The proposal to repeal House Bill 2 and place a moratorium on local nondiscrimination ordinances prompted a rare split among Senate Republicans, who typically vote in lockstep with their leader, Sen. Phil Berger of Eden.
Sixteen Republican senators voted in favor of repeal, while another 16 voted against it – including Senate Majority Leader Harry Brown of Jacksonville. That put the Senate’s 16 Democrats in the driver’s seat to control the bill’s fate, and they all voted no.
Many of the senators who broke with Berger and opposed the bill came from socially conservative rural counties.
“While I regretted to not follow the vote of the remainder of my caucus, I felt like it’s important that we put a long-term, permanent solution in place” to the bathroom issues at the center of HB2, said Sen. Chuck Edwards, a Hendersonville Republican. “The bill that was proposed to us yesterday didn’t offer us such a solution.”
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Berger divided the bill into two separate votes: Senators voted first on repealing HB2, and if that portion was approved, they’d vote separately on the local ordinance moratorium. Berger’s hope was that Democrats would vote for repeal, and that Republican opponents of repeal would support the moratorium. The bill would have then headed to the House as a single piece of legislation – so Democrats felt that any “yes” vote was a vote for the entire bill.
Sen. Wesley Meredith, a Fayetteville Republican, said he would have backed the moratorium but couldn’t vote for the repeal. “I feel that we need to have some type of regulations in place to keep men out of women’s bathrooms, and I’m not going to compromise on that.”
Meredith says it’s understandable that Senate Republicans weren’t united on this issue. “I think the demographics of every district are different, and that’s what makes us different as a state,” he said, adding that he wasn’t under pressure to change his mind. “Sen. Berger was very clear every time he met with us that this was a personal decision.”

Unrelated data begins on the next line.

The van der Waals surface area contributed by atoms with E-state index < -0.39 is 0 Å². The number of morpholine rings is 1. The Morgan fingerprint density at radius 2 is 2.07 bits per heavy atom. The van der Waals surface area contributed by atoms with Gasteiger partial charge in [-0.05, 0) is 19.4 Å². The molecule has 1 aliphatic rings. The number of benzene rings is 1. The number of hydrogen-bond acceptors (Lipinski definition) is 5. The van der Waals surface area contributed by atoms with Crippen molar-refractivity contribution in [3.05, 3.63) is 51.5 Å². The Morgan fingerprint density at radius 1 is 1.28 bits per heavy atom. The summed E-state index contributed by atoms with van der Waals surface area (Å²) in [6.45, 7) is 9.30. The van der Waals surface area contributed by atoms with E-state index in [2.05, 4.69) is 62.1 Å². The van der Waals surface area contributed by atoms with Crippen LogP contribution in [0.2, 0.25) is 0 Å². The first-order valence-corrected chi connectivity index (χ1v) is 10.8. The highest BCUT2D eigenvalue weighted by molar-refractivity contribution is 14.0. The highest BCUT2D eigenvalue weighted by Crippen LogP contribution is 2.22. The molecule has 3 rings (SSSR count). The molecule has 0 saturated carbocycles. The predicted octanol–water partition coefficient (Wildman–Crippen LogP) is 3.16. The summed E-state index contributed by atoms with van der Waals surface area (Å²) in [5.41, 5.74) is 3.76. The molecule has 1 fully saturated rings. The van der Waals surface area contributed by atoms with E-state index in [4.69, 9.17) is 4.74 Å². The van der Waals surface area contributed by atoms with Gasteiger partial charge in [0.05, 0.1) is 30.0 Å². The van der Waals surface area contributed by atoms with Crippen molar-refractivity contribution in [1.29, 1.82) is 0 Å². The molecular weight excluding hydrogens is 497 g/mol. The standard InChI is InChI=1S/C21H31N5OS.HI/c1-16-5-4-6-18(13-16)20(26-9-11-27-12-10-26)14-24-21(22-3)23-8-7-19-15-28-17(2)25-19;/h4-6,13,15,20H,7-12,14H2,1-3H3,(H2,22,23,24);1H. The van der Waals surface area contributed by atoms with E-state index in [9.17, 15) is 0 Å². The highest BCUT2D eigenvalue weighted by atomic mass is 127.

Berger said he knew the vote would be a challenge because a portion of his members would never agree to it.
“I fully understand and respect that many of my members would not be in favor of a repeal of HB2, for numerous valid reasons,” he said.
Only four of the 16 Republicans who voted against repeal represent one of North Carolina’s 10 most populous counties – the areas that have seen most of the economic losses from sporting events, conferences and jobs boycotting the state over HB2.
The 16 GOP senators include some of the most socially conservative, including Sen. Deanna Ballard of Blowing Rock, who works for evangelist Franklin Graham’s organization, and Sen. Chad Barefoot of Wake Forest. Barefoot’s mother-in-law is Tami Fitzgerald, who leads the N.C. Values Coalition that lobbied against repeal.
One of the rural senators who voted for repeal, Sen. Louis Pate of Mount Olive, cited his loyalty to Berger. “Sen. Berger is as fair a leader as I’ve ever served under, and I’d jump out of the airplane he just jumped out of,” Pate said.
Despite opposing HB2 repeal, Edwards said he’d like to see the legislature revisit the issue next year. “I’m confident that given additional time, we can come up with a workable solution if all parties involved are sincere in resolving this issue,” he said.
Staff writer Craig Jarvis contributed